By: Dr Julie Schell BSc(Hons), DVM, CVA, CVCHM, CVC
Halloween is an excellent time to consider treats for pets, however, healthy nutrition can and should be considered year round. Its exciting to help your pet develop optimal health with the use of food. In addition to veterinary care, outdoor exercise, grooming, tooth brushing, and the psychological attention and comforts (aka TLC or tender loving care), proper nutrition can help pets live longer, happier lives! Correct balance quality of nutrients as well quantity has been proven in scientific research to promote longevity. It has even been discovered that pets who are kept at normal to slightly below normal weights live much longer than pets who are overweight.
Lets discuss this important topic of healthy eating. The easiest way to ensure that your dog receives balanced and nutritious diet is by discussing your pet’s needs with your veterinarian and letting them help you chooses a commercially prepared veterinary diet. These companies, such as www.prescriptiondiet.com are dedicated to nutrigenomics, which is using food as therapy and optimal maintenance of pet’s health. So many times over I have witnesses the beneficial effects of improving pet’s nutrition.
For people who have the time and energy to home make their pet’s food from scratch, there are several very reputable resources to help guide you through this. These people are veterinary nutritionists who have studied and developed balanced recipes that you can use at home. One of my favourites is www.completeandbalanced.com and another is www.petdiets.com. Along with the help of your veterinarian, you can choose the best recipes for your pets. Most people will make the recipe in large batches once or twice per month and freeze it into individual feeding sizes for ease of use.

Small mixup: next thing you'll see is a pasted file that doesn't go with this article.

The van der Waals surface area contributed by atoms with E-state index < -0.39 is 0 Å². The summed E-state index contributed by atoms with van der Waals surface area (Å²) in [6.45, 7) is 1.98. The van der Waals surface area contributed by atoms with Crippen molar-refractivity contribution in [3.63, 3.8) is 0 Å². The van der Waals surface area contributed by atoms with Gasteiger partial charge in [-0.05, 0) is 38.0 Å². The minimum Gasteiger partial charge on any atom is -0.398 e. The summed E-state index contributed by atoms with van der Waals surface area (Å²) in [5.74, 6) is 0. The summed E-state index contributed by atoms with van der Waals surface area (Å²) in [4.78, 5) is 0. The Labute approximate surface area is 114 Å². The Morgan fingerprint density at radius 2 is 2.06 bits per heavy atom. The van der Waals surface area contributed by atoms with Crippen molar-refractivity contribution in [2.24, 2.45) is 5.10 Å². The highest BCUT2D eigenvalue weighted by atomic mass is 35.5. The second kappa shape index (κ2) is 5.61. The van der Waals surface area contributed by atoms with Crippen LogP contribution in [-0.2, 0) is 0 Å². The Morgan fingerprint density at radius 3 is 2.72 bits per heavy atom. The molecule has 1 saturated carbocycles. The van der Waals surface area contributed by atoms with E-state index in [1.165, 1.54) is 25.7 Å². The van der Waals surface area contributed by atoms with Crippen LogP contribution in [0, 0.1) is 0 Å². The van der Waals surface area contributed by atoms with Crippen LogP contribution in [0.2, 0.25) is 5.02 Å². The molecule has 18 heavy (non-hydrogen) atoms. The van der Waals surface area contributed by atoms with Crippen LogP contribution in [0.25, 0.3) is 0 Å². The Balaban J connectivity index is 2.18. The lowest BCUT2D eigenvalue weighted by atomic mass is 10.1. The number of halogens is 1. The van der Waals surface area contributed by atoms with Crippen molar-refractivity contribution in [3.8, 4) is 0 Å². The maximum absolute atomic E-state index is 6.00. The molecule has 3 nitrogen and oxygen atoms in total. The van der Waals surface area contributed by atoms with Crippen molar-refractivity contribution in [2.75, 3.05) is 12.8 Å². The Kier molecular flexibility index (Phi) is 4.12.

As for feeding raw meats, I do not recommend this as there are several documented dangers including salmonella poisonings. Did you know that Salmonella can survive a dishwashing cycle? I recommend cooking the meats, but raw fruits and vegetables are safe to feed.
Feeding treats to pets is fun and if in proper amounts and qualities, it will not cause obesity. On days that your pet is receiving more treats, then level of food should be decreased. There are commercially prepared healthy treats for pets such as http://www.royalcanin.ca/index.php/Veterinary-Exclusive-Diets/Veterinary-Exclusive-Cat-Diets/Medi-Treats and http://www.hillspet.com/products/pd-canine-treats-treats.html.
Other options are healthy, safe fruits and vegetables. Although cats are carnivores and cannot tolerate large volumes of vegetables, some enjoy eating treats like canned plain pumpkin or cooked squash. Dogs, being omnivores, can easily digest meats, grains, fruits and vegetables. It is important to avoid certain items however that can be dangerous including raisins, grapes, chocolate, coffee, alcoholic beverages, onions, avocados, macadamia nuts and walnuts, which can injure the kidneys, liver and red blood cells. Giving your dog a corn on the cob is extremely dangerous as it can be easily lodged in the intestines or stomach and cause death. Corn can be fed as long as it is first removed from the cob. Be certain to prevent access to garbage as dogs will definitely seek out and eat dangerous items. If you suspect that your pet has eaten something dangerous, call your veterinarian immediately.